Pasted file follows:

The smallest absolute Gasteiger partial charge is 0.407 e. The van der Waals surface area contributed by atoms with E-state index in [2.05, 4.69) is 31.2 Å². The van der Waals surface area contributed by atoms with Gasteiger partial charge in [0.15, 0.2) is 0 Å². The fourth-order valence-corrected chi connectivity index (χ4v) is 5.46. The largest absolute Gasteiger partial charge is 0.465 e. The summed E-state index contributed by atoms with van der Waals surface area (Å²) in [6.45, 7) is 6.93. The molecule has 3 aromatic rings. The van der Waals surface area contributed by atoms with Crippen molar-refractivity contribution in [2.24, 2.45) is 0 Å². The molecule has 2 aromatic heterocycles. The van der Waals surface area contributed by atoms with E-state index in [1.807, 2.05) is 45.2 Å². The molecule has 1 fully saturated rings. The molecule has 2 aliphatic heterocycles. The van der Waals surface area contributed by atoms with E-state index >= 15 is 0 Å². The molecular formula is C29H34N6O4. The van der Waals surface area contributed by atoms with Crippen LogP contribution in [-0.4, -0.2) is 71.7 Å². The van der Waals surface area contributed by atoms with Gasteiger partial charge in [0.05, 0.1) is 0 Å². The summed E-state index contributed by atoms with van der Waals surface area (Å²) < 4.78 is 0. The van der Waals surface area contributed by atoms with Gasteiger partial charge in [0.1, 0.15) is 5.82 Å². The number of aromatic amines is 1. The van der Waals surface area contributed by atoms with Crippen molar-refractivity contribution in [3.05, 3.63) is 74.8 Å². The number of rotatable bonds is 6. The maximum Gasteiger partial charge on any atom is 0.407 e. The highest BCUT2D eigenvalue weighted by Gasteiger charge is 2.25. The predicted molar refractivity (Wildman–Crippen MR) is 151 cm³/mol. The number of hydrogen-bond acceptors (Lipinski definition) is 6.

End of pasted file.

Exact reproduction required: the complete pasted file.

The smallest absolute Gasteiger partial charge is 0.407 e. The van der Waals surface area contributed by atoms with E-state index in [2.05, 4.69) is 31.2 Å². The van der Waals surface area contributed by atoms with Gasteiger partial charge in [0.15, 0.2) is 0 Å². The fourth-order valence-corrected chi connectivity index (χ4v) is 5.46. The largest absolute Gasteiger partial charge is 0.465 e. The summed E-state index contributed by atoms with van der Waals surface area (Å²) in [6.45, 7) is 6.93. The molecule has 3 aromatic rings. The van der Waals surface area contributed by atoms with Crippen molar-refractivity contribution in [2.24, 2.45) is 0 Å². The molecule has 2 aromatic heterocycles. The van der Waals surface area contributed by atoms with E-state index in [1.807, 2.05) is 45.2 Å². The molecule has 1 fully saturated rings. The molecule has 2 aliphatic heterocycles. The van der Waals surface area contributed by atoms with E-state index >= 15 is 0 Å². The molecular formula is C29H34N6O4. The van der Waals surface area contributed by atoms with Crippen LogP contribution in [-0.4, -0.2) is 71.7 Å². The van der Waals surface area contributed by atoms with Gasteiger partial charge in [0.05, 0.1) is 0 Å². The summed E-state index contributed by atoms with van der Waals surface area (Å²) < 4.78 is 0. The van der Waals surface area contributed by atoms with Gasteiger partial charge in [0.1, 0.15) is 5.82 Å². The number of aromatic amines is 1. The van der Waals surface area contributed by atoms with Crippen molar-refractivity contribution in [3.05, 3.63) is 74.8 Å². The number of rotatable bonds is 6. The maximum Gasteiger partial charge on any atom is 0.407 e. The highest BCUT2D eigenvalue weighted by Gasteiger charge is 2.25. The predicted molar refractivity (Wildman–Crippen MR) is 151 cm³/mol. The number of hydrogen-bond acceptors (Lipinski definition) is 6.